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Roger Federer

Roger Federer

 Roger Federer (German: [ˈrɔdLlər]; born August 8, 1981) is a Swiss professional tennis player. He has been ranked No. 1 in the world by the Association of Tennis Professionals (ATP) for 310 weeks, including a record 237 consecutive weeks, and has been year-end No. 1 five times; he is second all-time in ATP singles wins with 103, including 20 Grand Slam singles wins, the most in men's singles and He has won a record eight Wimbledon titles, tied for the most wins in the Open Era at the men's singles US Open, and won a record six titles at the end of the year.

Federer, along with Rafael Nadal and Novak Djokovic, have played in an era when they are considered the Big Three of men's tennis, the three most successful players in men's tennis history.[c] He became Wimbledon junior champion in 1998, and in 2003, at the age of 21, he won his He won his first major singles title; between 2003 and 2009 he reached 21 of the 28 major singles finals. During this period, he won three of the four major tournaments and the ATP Finals[d] in 2004, 2006, and 2007, and won five consecutive titles at Wimbledon and the US Open. At Wimbledon in 2009, he surpassed Pete Sampras' record of 14 men's singles major titles at the age of 27.

Childhood and Early Life

He was born on August 8, 1981 in Basel, Switzerland. A member of the Federer family, his Swiss-German father Robert Federer was born in Berneck, St. Gallen, and his Afrikaner mother Lynette Federer (née Durand) was born in Kempton Park, Gauteng, South Africa.  He has one sibling, Diana, the mother of twins and eldest sister . [Federer's mother is South African, so he has both Swiss and South African citizenship . He grew up in Bilsfelden, Rihen, and Munchenstein, near the French-German border, and speaks Swiss German, Standard German, English, and French, as well as functionally fluent Italian and Swedish. Swiss German is her native language. He was a ball boy at the 1992 and 1993 Swiss Indoors, a tournament in his hometown of Basel.

Like other Swiss men, Federer was eligible for compulsory military service in the Swiss Armed Forces. However, he was declared "unfit" in 2003 and subsequently no longer had to fulfill his military service obligations. Instead, he was required to serve in the Civil Protection Army and pay an alternative 3% of his taxable income. He grew up supporting FC Basel and the Swiss national soccer team. He also played a variety of sports as a child, including badminton and basketball, and is said to have good hand-foot coordination.

Olympic Games

Federer made his debut at the 2000 Sydney Olympics, where he competed in singles. He reached the semifinals, but lost to Tommy Haas, and in the bronze medal match to Arnaud Di Pasquale, Federer left Sydney empty-handed. At the 2004 Summer Olympics in Athens, he was ranked number one in the world earlier that year and won the Australian Open and Wimbledon titles, Federer became the clear favorite. However, he lost in the second round to 18-year-old Tomas Berdych. In doubles, he lost in the second round to compatriot Yves Allegro.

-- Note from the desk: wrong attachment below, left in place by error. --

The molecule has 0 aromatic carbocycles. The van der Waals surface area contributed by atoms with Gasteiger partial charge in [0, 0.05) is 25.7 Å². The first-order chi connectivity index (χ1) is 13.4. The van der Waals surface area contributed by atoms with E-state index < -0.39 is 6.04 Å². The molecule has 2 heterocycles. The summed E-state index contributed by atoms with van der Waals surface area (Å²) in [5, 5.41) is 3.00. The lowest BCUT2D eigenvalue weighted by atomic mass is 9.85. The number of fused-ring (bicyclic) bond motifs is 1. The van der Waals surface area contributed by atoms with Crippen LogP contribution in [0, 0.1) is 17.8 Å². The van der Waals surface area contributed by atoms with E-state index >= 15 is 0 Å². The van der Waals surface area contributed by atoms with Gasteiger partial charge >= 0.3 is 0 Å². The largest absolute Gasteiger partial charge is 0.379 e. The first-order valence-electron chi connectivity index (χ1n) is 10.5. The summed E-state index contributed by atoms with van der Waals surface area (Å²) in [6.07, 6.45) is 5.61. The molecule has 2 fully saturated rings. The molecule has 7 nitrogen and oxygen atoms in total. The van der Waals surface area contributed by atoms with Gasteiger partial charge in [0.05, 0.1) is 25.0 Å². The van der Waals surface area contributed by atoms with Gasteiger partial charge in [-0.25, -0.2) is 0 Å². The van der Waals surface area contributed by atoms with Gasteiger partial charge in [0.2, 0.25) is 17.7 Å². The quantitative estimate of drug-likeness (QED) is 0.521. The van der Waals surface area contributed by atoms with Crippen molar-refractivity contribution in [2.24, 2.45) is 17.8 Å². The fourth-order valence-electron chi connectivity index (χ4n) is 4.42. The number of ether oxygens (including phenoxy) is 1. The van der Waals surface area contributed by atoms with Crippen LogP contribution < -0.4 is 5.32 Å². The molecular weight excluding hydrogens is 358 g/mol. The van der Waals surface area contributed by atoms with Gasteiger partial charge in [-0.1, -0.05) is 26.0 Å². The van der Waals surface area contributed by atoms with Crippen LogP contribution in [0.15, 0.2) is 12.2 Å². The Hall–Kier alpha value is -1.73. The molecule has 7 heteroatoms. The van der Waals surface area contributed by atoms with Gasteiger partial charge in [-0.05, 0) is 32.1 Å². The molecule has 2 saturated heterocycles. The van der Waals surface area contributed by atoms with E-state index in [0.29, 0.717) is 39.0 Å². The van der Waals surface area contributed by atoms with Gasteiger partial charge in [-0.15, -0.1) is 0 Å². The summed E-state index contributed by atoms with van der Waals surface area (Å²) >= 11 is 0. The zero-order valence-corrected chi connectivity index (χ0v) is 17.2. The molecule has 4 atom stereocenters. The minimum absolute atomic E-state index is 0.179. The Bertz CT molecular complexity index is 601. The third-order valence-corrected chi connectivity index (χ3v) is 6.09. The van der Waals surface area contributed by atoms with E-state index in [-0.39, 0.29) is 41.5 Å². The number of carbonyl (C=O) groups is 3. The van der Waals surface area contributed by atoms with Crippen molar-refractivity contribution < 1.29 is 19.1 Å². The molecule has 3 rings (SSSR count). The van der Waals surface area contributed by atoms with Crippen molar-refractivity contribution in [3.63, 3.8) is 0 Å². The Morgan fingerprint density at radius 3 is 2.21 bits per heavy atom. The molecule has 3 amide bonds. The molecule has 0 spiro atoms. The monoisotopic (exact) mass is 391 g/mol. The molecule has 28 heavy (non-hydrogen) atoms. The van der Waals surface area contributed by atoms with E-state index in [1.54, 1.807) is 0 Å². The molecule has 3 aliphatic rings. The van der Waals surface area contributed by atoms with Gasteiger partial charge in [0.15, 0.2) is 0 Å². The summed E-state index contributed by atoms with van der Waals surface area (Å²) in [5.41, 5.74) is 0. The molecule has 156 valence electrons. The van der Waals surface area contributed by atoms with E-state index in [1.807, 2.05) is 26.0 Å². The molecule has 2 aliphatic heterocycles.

At the 2008 Beijing Olympics, Federer was again the number one singles seed and the favorite, but lost to James Blake in the quarterfinals. He had more success in the men's doubles, where he and compatriot Stan Wawrinka defeated Swedes Simon Asperin and Thomas Johansson to win the gold medal . At the 2012 London Olympics, Federer entered as the top seed and won his first singles medal, a silver medal against Andy Murray in the final. He and Wawrinka failed to defend their gold medal in doubles, losing in the second round to Israel's Jonathan Erlich and Andy Lam.

Federer did not compete at the 2016 Rio Olympics after taking the rest of the season off after Wimbledon to recover from a knee injury. Similarly, Federer chose not to compete in the 2020 Tokyo Olympics due to a setback in his recovery from knee surgery.

Laver Cup.

Federer created the Laver Cup, which pits Europe against the rest of the world. The tournament was named in honor of Rod Laver, and the first tournament was held in 2017.

Europe won the first Laver Cup in 2017. Federer played his first singles match on day two, eliminating Sam Querrey in straight sets. He then teamed up with longtime rival Rafael Nadal in doubles on the second day to defeat the Team World duo of Sam Querrey and Jack Sock in the tiebreaker of a match played at one set all. This was the first time Federer and Nadal had played on the same side in doubles; on day three, Federer played the final match of the tournament, defeating Nick Kyrgios in the championship tiebreaker to clinch the win for Team Europe (match point saved). 3-7 on points. With his win, Federer became the most accomplished player of the tournament.

The second edition took place in 2018. The European team led by Federer defeated Team World 13-8 to retain the title. Federer won both singles matches against Nick Kyrgios and John Isner, but lost both doubles matches, one of which he played with longtime rival Novak Djokovic.

In 2019, the ATP announced that the Laver Cup would become an official ATP Tour event, with match wins and losses officially counting toward all players' singles and doubles career records.

The third tournament was held in Geneva, Switzerland. Federer and Team Europe won the tournament for the third straight year. Team World came close to its first title, leading on the final day but losing 11-13.As in 2018, Federer defeated Kyrgios and Isner in singles. In doubles, he went 1-1.

The 2022 tournament will be Federer's last at the professional level. He will play alongside longtime rivals and fellow Big Four players Nadal, Djokovic, and Andy Murray.

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